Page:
By now if you do some kind of recreational fishing in British Columbia, you must have heard about the predicted return numbers for this year’s Interior Fraser River steelhead, which are pretty dismal. The expected number of steelhead returning to the Thompson River is 145 fish, while Chilcotin River’s return is expected to be 45 fish. The number of fish spawning in the spring will most likely be even lower than that once overwintering mortality is taken into account.

The Thompson River returns, just one decade ago, were still in the thousands. Lets pause for a minute and think about the rate of this decline. If an iconic species of animal in British Columbia, take grizzly bear, or bald eagle for example, had a 50%+ decrease after one breeding cycle, imagine what the public outrage would be.

The trouble with fish is that, they are in the water. You can’t see them and you don’t know how they’re doing. Once a fish species loses its commercial value, it no longer is a public interest. A handful of lucky steelhead anglers who have had the privilege to shake hands with these fish, have a sentimental connection with them and will be their advocates, but their voices are not enough to bring these populations back to what they used to be. The recovery of a species requires the support of ALL British Columbians, and this is where you come in.

Now, I can’t sit here and tell you what a magnificent sportfish the Thompson River steelhead is or that we are saving them so future generations can enjoy catching them. Firstly, I’ve never fished for them so I wouldn’t know, and this is not about fishing anymore. The loss of a species is tragic, especially when it is preventable. The goal is no longer to save an iconic fish so some fishermen can feel the tug again. This is about saving genetically distinct populations of fish which cannot be replaced once they are gone.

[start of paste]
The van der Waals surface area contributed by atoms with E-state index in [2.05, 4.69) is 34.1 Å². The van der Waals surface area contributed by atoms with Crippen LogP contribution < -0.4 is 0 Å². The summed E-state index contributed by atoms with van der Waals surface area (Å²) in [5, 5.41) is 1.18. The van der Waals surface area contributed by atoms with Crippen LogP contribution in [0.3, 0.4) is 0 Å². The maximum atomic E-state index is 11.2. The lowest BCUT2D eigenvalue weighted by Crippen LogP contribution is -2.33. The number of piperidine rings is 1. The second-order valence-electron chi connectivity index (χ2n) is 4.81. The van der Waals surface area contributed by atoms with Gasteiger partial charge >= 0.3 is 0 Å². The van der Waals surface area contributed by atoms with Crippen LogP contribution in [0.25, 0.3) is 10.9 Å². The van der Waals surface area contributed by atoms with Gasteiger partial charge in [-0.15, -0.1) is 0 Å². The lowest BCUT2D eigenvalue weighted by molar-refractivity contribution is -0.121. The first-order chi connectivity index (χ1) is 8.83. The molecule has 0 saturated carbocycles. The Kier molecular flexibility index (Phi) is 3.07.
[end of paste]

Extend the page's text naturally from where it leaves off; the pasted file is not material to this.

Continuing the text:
The Interior Fraser River steelhead’s endemic range is huge. From the streams where they hatch to the Pacific Ocean, too many things can go wrong in tens of thousands squared kilometres. On top of natural challenges such as predation and unfavourable oceanic conditions, their survival is impacted by plenty of human activities. Some of these human-caused problems take time to resolve, while others can be eliminated immediately.

The commercial chum salmon gill net fishery in the Lower Fraser River, which takes place during these steelhead’s returns, is one of them. When there are only 200 fish returning, it is absurd to suggest some of them can be considered as incidental by-catches so a fishery can be allowed. With a post-release mortality at over 60%, you can see how fast the population can be pushed to extinction. The trouble with saving a species, is the race against time. The rate of decline accelerates as the species approaches extinction. Ten years ago, losing 20 fish meant a 1% loss of the population. Today, it becomes 10%. Time is running out.